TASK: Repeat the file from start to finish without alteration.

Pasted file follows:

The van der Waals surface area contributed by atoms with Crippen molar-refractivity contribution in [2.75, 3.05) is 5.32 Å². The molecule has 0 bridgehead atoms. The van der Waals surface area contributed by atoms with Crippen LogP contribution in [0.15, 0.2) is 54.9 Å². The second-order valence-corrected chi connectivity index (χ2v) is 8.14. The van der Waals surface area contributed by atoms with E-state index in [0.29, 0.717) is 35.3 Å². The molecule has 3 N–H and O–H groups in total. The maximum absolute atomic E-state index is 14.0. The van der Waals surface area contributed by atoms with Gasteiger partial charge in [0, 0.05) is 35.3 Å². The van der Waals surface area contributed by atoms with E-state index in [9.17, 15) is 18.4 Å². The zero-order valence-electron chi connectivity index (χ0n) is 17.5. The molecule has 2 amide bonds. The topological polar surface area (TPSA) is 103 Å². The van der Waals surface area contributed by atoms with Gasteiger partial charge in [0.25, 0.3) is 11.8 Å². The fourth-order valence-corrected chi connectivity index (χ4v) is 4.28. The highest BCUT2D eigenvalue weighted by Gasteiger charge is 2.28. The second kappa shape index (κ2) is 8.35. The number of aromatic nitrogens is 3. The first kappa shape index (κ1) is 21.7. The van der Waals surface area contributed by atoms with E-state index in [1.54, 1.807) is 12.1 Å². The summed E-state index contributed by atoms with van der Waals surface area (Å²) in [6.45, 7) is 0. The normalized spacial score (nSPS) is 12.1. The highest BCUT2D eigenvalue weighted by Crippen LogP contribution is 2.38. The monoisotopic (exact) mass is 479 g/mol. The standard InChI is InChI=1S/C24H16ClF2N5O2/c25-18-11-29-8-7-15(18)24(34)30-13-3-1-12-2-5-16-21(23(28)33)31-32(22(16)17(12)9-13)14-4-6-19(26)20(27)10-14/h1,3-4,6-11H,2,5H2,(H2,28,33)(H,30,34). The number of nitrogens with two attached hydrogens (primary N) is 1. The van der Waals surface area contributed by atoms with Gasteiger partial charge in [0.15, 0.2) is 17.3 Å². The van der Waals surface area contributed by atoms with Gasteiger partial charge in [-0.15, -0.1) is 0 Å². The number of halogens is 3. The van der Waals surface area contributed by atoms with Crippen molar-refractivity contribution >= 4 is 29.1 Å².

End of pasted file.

The van der Waals surface area contributed by atoms with Crippen molar-refractivity contribution in [2.75, 3.05) is 5.32 Å². The molecule has 0 bridgehead atoms. The van der Waals surface area contributed by atoms with Crippen LogP contribution in [0.15, 0.2) is 54.9 Å². The second-order valence-corrected chi connectivity index (χ2v) is 8.14. The van der Waals surface area contributed by atoms with E-state index in [0.29, 0.717) is 35.3 Å². The molecule has 3 N–H and O–H groups in total. The maximum absolute atomic E-state index is 14.0. The van der Waals surface area contributed by atoms with Gasteiger partial charge in [0, 0.05) is 35.3 Å². The van der Waals surface area contributed by atoms with E-state index in [9.17, 15) is 18.4 Å². The zero-order valence-electron chi connectivity index (χ0n) is 17.5. The molecule has 2 amide bonds. The topological polar surface area (TPSA) is 103 Å². The van der Waals surface area contributed by atoms with Gasteiger partial charge in [0.25, 0.3) is 11.8 Å². The fourth-order valence-corrected chi connectivity index (χ4v) is 4.28. The highest BCUT2D eigenvalue weighted by Gasteiger charge is 2.28. The second kappa shape index (κ2) is 8.35. The number of aromatic nitrogens is 3. The first kappa shape index (κ1) is 21.7. The van der Waals surface area contributed by atoms with E-state index in [1.54, 1.807) is 12.1 Å². The summed E-state index contributed by atoms with van der Waals surface area (Å²) in [6.45, 7) is 0. The normalized spacial score (nSPS) is 12.1. The highest BCUT2D eigenvalue weighted by Crippen LogP contribution is 2.38. The monoisotopic (exact) mass is 479 g/mol. The standard InChI is InChI=1S/C24H16ClF2N5O2/c25-18-11-29-8-7-15(18)24(34)30-13-3-1-12-2-5-16-21(23(28)33)31-32(22(16)17(12)9-13)14-4-6-19(26)20(27)10-14/h1,3-4,6-11H,2,5H2,(H2,28,33)(H,30,34). The number of nitrogens with two attached hydrogens (primary N) is 1. The van der Waals surface area contributed by atoms with Gasteiger partial charge in [0.15, 0.2) is 17.3 Å². The van der Waals surface area contributed by atoms with Gasteiger partial charge in [-0.15, -0.1) is 0 Å². The number of halogens is 3. The van der Waals surface area contributed by atoms with Crippen molar-refractivity contribution >= 4 is 29.1 Å².